Want a bra that fits and feels good? Here are some tips:
Measure Your Bra Size
Visit our Bra Calculator to learn how to measure your bust and get an estimate of your bra size.
Learn Your Shape
Shape is just as important as size when it comes to bra fitting! Here are some common signs that a bra’s shape isn’t working for you.
Floating wires: Ideally, the centre wires will lie more or less flat against your body, between your breasts. “Floating” wires sit away from the body, sometimes even on breast tissue. This can happen in a too-small cup size, but it’s also often a sign that the cup shape is too shallow for your breast shape. Instead, try bras that are described as “projected,” or as having a deep cup.
Wrinkled cup: Notice some wrinkling or bunching in the cup? This can be a sign of a too-big cup, but it also happens if the cup shape is too projected--deep--for your breasts. Try bras that are described as shallow. These will have a wider, flatter shape that’s easier for a shallow bust to fill out.
Slippy straps: When a bra is a good match for your shape, you don’t need to fuss with the straps throughout your day. If straps slip off your shoulders, sometimes they just need to be tightened. But if this is a constant issue for you, or if the straps need to be uncomfortably tight to stay put, you probably have small or sloped shoulders. Look for bras that are described as having in-set straps, and avoid styles featuring wide-set straps like balconettes or demis.
Stabby wires: There are a couple of ways wires attack. If the underwire digs in between your breasts, the bra may be too big for you (wrinkling in the cup can confirm this) or the centre wires may be too tall for your close-set breasts. If there’s not much room between your breasts, look for bras with centre wires that are set close together, or for plunge-style bras. Their lower wires will stay out of your way and feel much more comfy. If the underwire digs in under your arms, the side wires may be too tall. This is a common issue if there’s not a ton of space between your breasts and your shoulders, which we call a “short upper torso.” Folks with short upper torsos do best with bras that have low side wires.
For more on matching your bra to your body shape, read our blog post here.
How to Try On a Bra
Yes, there are right and wrong ways to try on a bra! And the wrong ways can damage your lingerie. Here are the safest options:
1. Do the bra up at the back. Position your breasts in the cups and fasten the bra behind your back. This is easiest to do if you leave the straps off your shoulders at first.
2. Do the bra up at the front and spin it around. Put the bra on backwards, with the cups right side up, and fasten it over your stomach. Then gently spin the bra around your body until the cups are in place. Keeping the cups right side up as you spin is important! If they're upside down when you spin, you'll have to flip the bra to position the cups, which warps the underwires over time. They could even pop out or snap!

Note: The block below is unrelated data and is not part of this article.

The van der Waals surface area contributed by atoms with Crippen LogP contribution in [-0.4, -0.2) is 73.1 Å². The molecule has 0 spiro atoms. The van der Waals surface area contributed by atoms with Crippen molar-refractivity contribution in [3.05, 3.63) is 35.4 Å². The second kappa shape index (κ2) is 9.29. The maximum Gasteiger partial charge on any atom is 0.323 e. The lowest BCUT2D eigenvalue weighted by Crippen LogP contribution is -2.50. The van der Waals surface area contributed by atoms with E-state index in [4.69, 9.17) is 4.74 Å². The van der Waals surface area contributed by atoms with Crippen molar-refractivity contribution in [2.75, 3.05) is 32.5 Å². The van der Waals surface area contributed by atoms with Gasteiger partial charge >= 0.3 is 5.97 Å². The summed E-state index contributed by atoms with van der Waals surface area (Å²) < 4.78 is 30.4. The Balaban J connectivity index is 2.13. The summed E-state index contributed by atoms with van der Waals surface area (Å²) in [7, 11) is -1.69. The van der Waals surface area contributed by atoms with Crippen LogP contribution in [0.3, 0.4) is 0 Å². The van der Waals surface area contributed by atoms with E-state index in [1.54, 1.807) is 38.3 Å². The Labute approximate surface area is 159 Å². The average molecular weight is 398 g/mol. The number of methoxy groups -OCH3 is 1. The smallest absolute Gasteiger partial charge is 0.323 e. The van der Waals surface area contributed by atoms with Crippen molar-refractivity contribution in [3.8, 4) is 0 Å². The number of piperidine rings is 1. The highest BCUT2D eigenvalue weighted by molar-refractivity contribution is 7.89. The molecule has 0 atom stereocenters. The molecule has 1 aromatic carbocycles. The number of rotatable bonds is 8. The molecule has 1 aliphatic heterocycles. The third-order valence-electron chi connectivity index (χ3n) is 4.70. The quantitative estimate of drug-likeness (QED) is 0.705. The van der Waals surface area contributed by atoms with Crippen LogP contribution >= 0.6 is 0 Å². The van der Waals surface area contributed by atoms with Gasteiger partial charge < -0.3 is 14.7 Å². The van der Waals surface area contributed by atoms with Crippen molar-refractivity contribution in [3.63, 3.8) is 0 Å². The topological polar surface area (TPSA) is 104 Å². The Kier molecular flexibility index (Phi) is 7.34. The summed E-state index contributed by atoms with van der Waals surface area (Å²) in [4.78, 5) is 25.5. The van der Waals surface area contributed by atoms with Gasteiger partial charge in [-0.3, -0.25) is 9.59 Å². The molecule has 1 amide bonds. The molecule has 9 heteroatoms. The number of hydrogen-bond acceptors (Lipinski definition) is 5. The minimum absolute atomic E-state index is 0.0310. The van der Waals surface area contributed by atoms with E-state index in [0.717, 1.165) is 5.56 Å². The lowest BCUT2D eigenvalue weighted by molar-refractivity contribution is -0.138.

(If all that sounds a little complicated, read our blog post and see pictures here.)
Once you've got the bra on, it's time to do a few adjustments to check the fit. First, grab the underwire with one hand and use the other hand to gently scoop your breast into the cup. Do this on both sides. Next, use both index fingers to gently separate your breasts, letting the underwire lie flat between them at the centre. After these adjustments, if the bra fits, the underwire should encapsulate your breasts--there should be no wire sitting on breast tissue, and there should be little to no space at the bottom of the cup.
For more information on how to tell if a bra fits, read our blog post here. To learn how to test a new bra for comfort and function, read this post.
Note: To make sure to stay within our return policy, be careful trying on a new bra. Be sure to remove jewelry that could snag the material, go easy on perfume or other scents, and don't wear the bra for longer than 15 minutes.
Wash your bra frequently - ideally after every 1-3 wears - by hand in cool water, and hang or lay flat to dry. It also helps to have at least 2 bras in rotation, to give your bras a rest between wears.
We do not recommend machine-washing your bra, but if you choose to do this, place your bra in a zippered mesh bag, with the hooks done up, to keep it from tangling with your other laundry. Use cool water and do not put your bra in the dryer.
Infrequent washing, and machine-washing and -drying all shorten your bra’s lifespan. Wires may pop out or snap, material may stretch out more quickly or tear, cups may lose their shape, and more.